Writing is an odd art form. While for things like drawing and painting there are clear tutorials and guides, for writing it is really difficult to know if you are progressing in the way that you should. No on gives you clear references of what being a “good writer” should look like.

It’s probably no surprise then that I’ve been asked on a couple of occasions:

Is there a wrong way to learn to write? Am I doing everything wrong?

The short answer is no! The longer answer is…

There's no right way to learn to write. There is only your way. Enjoy the journey. #WritingTip Click To Tweet

But there must be things that can lead you to advancing faster than others, right? First we have to dig into that question a little bit.

I get it. Learning to write can be a lonely experience, and the slog of developing your skills can seem brutal. I’ll let you into a secret:

 It took me ten years of practicing nearly every day to feel like I am reasonably good at writing. 

But I was learning without the massive amounts of information that are now open to us on the internet. I was also navigating some pretty tricky mental health issues. There’s no reason that feeling confident in your own skills should take that long. Remember, we’re not talking about being published here, though that might be your goal, but about feeling like you are writing at a level where you can start that next phase in your writing.

Even if the journey does take a long time though, having the confidence that you are doing what you need to do in order to grow your writing skills is going to be key.

In fact, the only cardinal sin in learning to write is not writing at all. #WritingTip Click To Tweet

You can fix everything else, but not that!

Quick and Dirty Tips To Get You Started!

There is no right way to be a writer learning their craft, but there are a couple of general principles you can use to test if you are moving forward with your writing.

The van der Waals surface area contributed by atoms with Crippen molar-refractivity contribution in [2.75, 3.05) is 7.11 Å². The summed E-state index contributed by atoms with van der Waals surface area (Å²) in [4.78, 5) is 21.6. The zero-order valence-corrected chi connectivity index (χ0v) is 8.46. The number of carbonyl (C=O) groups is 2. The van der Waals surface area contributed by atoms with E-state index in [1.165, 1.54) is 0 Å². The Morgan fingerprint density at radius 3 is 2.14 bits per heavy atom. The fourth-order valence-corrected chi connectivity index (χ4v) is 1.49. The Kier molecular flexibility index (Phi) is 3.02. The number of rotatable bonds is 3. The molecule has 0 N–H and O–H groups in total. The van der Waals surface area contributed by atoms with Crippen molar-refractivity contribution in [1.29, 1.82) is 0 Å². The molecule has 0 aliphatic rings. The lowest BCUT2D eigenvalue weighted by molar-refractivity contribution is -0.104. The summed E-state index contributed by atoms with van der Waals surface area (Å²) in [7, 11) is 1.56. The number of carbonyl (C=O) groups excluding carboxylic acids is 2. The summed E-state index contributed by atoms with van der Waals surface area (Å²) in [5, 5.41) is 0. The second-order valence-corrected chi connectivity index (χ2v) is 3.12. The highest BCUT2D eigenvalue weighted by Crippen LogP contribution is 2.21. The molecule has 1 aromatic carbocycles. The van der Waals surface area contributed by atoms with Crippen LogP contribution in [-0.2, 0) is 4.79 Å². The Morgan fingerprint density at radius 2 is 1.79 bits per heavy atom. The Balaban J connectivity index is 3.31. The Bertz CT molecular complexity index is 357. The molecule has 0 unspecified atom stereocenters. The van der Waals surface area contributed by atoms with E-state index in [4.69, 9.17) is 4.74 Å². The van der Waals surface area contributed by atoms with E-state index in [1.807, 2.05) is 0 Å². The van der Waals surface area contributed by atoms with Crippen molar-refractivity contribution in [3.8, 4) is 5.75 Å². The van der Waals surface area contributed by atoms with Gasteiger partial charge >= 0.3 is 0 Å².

Are you looking at what’s around you? Are you listening? Are you taking in good writing, for example by reading books and watching great films and quality television? These are all parts of filling up your brain with the little bits and pieces, the raw materials, that you can use to weave a story.


Are you dedicating as much time as you can reasonably afford to growing your writing? Something I use to motivate me is, if throughout the day, at any time, I am thinking about writing then I should be writing–even if that’s just scribbling a few words on my phone or running to my desk to take down a couple of notes. There is no “too little” in writing for pleasure. Every. Word. Counts.


If you have a finished piece of writing, you’ve done an incredible job already and have probably made lots of progress toward becoming the writer you want to be. But how do you maximise the value of that writing exercise? Show your work to other people.

Now, I know that can be a really scary thing. I struggled with this for a long time, too. But when I joined a writing group, and when I started letting people see my work, it did two things. Firstly, it gave me confidence that there were things in my work that were good. Secondly, when there were things that I needed to improve, I got notes on that and I could then use those notes to feed back into my writing journey.

So don’t be afraid to let others critique you–and remember, even if someone does have a negative opinion about  your work, you’re the one who has created something, you’re the one who has dared to put it out there. Take that negative and spin it into the gold from which you can improve your writing practice.